The Dome: TBD

In the 21st century, indoor sports isn’t that big of a deal in many American cities, or throughout Europe. Millions of attendees take in Soccer, Baseball, American Football or other large sporting events within the confines of an indoor facility where they don’t have to worry about temperature or inclement weather. You go to the game and have a great time.

But 48 years ago, that wasn’t the case. No one had ever thought to hold what most considered an “outdoor sport” like football, and put it indoors. No one did, until Houston did it. On April 9th, 1965 with the President of the United States, the Governor of Texas and a host of other major dignitaries in attendance, the Harris County Domed Stadium–the Astrodome– opened its doors to the general public. And with that opening, the world of professional sports changed. Here’s more from Jere Longman of the New York Times

The Eighth Wonder of the World, as the Astrodome was nicknamed, with its 200-foot-tall roof and nine-acre footprint, became the most important, distinctive and influential stadium ever built in the United States.

It gave us domed, all-purpose stadiums and artificial turf and expansive scoreboards. It gave us seminal respect for women’s sports when Billie Jean King beat Bobby Riggs at tennis in 1973. It gave us the inventor of the end zone dance in 1969, Elmo Wright of the University of Houston. It gave us the first prime-time national television audience for a regular-season college basketball game, with the famed 1968 meeting between Houston and U.C.L.A.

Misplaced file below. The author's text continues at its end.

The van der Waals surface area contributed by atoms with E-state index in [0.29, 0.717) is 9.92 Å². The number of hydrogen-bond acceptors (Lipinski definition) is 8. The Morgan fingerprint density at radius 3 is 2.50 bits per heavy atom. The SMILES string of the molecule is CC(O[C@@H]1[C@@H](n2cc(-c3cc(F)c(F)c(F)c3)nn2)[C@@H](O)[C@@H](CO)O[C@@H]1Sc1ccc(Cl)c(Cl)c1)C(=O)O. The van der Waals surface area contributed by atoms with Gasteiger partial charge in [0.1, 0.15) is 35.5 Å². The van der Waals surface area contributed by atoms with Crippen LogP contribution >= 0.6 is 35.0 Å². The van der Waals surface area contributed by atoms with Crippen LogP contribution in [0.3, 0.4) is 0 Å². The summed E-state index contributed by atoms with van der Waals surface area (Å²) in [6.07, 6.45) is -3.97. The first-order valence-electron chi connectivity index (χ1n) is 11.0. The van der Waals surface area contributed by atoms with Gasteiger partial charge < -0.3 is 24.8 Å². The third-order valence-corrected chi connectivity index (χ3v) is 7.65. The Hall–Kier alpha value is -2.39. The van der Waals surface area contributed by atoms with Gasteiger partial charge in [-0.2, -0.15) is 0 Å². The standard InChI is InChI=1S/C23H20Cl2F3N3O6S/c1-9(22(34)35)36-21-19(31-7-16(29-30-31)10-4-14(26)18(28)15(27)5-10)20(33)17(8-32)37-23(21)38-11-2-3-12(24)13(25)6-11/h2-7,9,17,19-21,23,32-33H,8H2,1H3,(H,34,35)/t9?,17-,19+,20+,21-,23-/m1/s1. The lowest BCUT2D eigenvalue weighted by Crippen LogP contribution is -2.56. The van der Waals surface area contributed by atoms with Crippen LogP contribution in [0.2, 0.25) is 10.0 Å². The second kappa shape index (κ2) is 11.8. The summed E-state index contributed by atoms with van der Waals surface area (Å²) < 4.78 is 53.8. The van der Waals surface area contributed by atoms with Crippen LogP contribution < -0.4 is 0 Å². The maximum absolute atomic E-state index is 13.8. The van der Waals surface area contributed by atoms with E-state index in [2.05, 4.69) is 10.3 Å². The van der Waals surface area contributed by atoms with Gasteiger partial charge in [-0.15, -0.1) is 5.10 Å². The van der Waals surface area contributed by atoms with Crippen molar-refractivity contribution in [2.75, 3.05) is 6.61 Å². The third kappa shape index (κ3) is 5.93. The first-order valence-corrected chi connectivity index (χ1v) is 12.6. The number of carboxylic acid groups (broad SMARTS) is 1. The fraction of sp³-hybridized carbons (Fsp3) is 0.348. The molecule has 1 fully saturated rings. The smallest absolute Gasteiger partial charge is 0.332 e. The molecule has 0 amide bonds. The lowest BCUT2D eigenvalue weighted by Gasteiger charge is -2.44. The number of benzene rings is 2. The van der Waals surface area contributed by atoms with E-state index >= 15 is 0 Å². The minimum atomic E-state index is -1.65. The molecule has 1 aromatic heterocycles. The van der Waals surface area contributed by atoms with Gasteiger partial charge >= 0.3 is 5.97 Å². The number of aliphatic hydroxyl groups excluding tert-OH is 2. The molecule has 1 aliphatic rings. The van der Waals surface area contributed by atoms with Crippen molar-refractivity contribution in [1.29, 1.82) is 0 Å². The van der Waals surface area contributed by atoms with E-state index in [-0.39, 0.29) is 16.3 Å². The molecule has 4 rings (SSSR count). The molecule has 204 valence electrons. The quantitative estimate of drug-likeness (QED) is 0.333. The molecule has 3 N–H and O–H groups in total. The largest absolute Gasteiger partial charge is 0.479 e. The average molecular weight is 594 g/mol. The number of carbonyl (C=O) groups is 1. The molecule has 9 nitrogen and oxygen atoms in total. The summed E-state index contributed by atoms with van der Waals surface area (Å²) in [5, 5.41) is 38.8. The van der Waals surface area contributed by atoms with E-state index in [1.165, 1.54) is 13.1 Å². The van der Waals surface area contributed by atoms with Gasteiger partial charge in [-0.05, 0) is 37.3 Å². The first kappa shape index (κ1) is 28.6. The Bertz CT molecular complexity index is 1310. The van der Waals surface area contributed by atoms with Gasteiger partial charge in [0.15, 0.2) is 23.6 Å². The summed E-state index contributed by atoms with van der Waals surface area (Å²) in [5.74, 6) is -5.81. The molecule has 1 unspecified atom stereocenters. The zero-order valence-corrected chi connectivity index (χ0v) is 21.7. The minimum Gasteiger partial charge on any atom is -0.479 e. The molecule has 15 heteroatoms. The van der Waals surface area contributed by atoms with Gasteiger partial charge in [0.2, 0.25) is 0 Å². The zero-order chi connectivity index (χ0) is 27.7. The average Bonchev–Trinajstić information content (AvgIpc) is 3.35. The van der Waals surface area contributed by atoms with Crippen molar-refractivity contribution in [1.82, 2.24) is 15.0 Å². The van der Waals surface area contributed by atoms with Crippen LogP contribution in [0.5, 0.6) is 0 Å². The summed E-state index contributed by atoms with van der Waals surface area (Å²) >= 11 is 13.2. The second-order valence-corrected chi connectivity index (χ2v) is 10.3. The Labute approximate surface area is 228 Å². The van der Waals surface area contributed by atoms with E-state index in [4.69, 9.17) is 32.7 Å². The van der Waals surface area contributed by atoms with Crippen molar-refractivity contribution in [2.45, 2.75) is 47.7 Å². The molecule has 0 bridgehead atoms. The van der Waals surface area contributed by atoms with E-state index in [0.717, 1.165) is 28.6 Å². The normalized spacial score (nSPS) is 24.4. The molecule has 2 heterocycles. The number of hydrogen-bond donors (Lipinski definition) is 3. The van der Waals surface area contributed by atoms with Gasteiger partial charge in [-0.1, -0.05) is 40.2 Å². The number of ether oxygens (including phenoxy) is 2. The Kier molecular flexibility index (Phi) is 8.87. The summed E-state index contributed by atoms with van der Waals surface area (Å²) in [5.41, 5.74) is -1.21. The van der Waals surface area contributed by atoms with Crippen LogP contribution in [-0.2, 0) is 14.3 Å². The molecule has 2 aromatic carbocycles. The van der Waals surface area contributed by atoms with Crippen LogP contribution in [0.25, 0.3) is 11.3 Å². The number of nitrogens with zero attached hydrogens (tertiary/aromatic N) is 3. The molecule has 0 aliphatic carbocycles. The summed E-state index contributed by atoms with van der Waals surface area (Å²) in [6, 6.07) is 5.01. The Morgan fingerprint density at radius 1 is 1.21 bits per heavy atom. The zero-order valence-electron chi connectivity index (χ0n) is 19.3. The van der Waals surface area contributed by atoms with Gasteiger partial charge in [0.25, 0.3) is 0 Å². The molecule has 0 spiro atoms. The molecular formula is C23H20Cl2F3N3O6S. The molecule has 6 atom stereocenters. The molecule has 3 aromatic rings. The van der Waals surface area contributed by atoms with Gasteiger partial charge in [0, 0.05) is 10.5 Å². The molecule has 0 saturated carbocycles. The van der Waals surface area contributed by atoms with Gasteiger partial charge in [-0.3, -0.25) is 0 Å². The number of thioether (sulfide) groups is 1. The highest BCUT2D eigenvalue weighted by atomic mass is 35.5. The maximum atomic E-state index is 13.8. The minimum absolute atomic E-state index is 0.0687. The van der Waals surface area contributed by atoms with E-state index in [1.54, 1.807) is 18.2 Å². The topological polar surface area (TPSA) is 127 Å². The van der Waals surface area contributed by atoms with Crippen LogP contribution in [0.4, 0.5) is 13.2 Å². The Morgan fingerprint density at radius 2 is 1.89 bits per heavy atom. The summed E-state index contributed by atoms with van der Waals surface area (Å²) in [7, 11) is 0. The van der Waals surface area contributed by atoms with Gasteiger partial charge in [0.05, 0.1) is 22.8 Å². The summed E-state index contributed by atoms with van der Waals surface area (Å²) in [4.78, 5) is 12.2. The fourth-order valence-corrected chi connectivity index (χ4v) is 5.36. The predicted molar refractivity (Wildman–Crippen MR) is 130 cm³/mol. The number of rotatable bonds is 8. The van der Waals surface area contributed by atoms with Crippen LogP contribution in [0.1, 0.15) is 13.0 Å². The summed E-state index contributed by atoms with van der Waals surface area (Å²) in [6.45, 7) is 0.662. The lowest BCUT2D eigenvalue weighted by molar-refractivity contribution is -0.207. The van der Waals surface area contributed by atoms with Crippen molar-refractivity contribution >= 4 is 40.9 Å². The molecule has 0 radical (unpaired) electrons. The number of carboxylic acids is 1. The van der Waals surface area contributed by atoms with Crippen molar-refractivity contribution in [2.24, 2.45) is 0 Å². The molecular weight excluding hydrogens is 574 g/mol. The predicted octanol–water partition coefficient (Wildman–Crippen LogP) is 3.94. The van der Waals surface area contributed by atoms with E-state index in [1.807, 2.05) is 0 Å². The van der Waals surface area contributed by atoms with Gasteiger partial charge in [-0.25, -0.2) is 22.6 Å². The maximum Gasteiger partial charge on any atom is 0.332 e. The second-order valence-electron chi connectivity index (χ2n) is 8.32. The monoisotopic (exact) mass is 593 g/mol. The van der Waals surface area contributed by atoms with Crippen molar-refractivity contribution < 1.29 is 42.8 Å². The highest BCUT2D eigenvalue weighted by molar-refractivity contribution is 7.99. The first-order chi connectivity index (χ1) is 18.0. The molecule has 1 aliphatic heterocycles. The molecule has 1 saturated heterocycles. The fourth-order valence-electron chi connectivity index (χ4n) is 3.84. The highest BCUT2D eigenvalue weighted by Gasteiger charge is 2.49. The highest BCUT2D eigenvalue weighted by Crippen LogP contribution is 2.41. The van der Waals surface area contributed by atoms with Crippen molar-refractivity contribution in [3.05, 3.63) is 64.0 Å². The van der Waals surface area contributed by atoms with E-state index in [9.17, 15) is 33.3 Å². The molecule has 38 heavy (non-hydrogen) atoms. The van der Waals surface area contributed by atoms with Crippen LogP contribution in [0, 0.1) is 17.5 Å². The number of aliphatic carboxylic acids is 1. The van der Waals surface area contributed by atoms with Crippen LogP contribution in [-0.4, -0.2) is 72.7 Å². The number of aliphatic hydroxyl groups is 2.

Whether you’re in Houston or New York, passions run high when people discuss the future of the famed Astrodome. The fate of the historic structure will be decided this Fall by Harris County voters, which is why many have turned to some interesting news this week. In the inaugural poll for the 2013 municipal elections, KHOU/KUHF found that 45% of voters surveyed favor the bond issue to save the dome (and raise property taxes to do it), 35% are opposed and 20% are still undecided. By most accounts, this is viewed as good news for supporters of the Astrodome, because they have less people to convince than the other side. Plus with less than one month to go before early voting, there is still no formal opposition to the bond measure.

Which leads to this impressive video released by The New Dome PAC… a political action committee founded specifically to help with the bond measure’s passage. The video finally details the County’s plans for the Dome in a way that even average voters can understand. It’s a big first step in this process. Texas Leftist formally endorses Proposition 2… the plan to save and update the Astrodome. As an exhibition hall, the Astrodome conversion would turn Reliant Park into the largest Convention Facility in the state of Texas, and one of the largest and most interesting in the country. All in all, a good plan.

The Astrodome ‘changed the game’ of the 20th century, but it’s up to Harris County voters to see it live in the 21st century.

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